Sold for $15,575.00
The Henry rifle was designed in 1860 and held 16 brass cartridges in its magazine. Sources aren’t clear about when it actually began production, but by 1866 it ceased production with about 14,000 having been manufactured. At that time, New Haven Arms became Winchester Repeating Arms Company and the Henry evolved into the M1866 Winchester. A few thousand Henry Rifles were purchased by the Union during the Civil War and many more were privately purchased by Union soldiers. The rifle quickly became known as the “rifle that you could load on Sunday and shoot all week long”. We can’t imagine what it must have been like for the Confederate troops to have faced these rapid firing rifles armed with only their muzzleloaders, but because the Henry wasn’t purchased in large numbers by the Union, there were only a few Civil War battles where the Henry played a decisive role, one of which was the Battle of Franklin. Unfortunately for Custer and his Springfield Trapdoor armed troops, a few Henry rifles also fell into the possession of the Sioux and Cheyenne troops at the Battle of the Little Big Horn in 1876.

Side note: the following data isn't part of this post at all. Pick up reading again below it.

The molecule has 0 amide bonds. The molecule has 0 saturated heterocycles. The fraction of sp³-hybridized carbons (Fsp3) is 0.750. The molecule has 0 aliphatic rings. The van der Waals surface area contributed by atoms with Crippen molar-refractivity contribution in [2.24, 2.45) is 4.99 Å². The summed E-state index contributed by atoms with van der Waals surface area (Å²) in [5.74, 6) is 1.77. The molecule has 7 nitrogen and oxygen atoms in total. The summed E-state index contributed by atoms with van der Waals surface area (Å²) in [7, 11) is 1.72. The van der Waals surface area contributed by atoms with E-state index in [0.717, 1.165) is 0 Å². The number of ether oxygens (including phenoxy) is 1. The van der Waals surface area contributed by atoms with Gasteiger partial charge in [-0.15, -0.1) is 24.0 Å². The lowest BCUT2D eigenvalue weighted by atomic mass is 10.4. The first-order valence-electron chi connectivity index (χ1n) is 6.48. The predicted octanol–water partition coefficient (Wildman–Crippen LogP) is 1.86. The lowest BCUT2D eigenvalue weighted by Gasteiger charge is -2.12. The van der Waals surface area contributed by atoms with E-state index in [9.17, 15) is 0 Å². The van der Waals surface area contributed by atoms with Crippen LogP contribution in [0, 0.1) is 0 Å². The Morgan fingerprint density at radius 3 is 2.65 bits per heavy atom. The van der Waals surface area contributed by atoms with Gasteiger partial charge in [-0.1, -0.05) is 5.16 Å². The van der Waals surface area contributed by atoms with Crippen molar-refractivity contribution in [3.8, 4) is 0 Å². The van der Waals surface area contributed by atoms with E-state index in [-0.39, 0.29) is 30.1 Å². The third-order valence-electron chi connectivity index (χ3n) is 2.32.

This rifle was made in 1864 and has some interesting features. A later-production barrel has bee installed on the frame, but the frame, stock and buttplate serial numbers match. The buttstock is made of select walnut, thus lacking the “bump” found on standard straight-grain Henry stocks. The rifle also has engraving on the receiver which appears to be period, if not factory. The magazine spring doesn’t compress properly to allow for loading of the rifle, not altogether uncommon for a rifle closing on 160 years old with an exposed magazine tube. The rifle is in about Good overall condition. The bore is gray and shows erosion consistent with its age and use with black powder cartridge. Any Henry will make a great addition to a collection of lever action rifles, Winchesters, or early repeating cartridge firearms, and we’re sure this one will be no exception.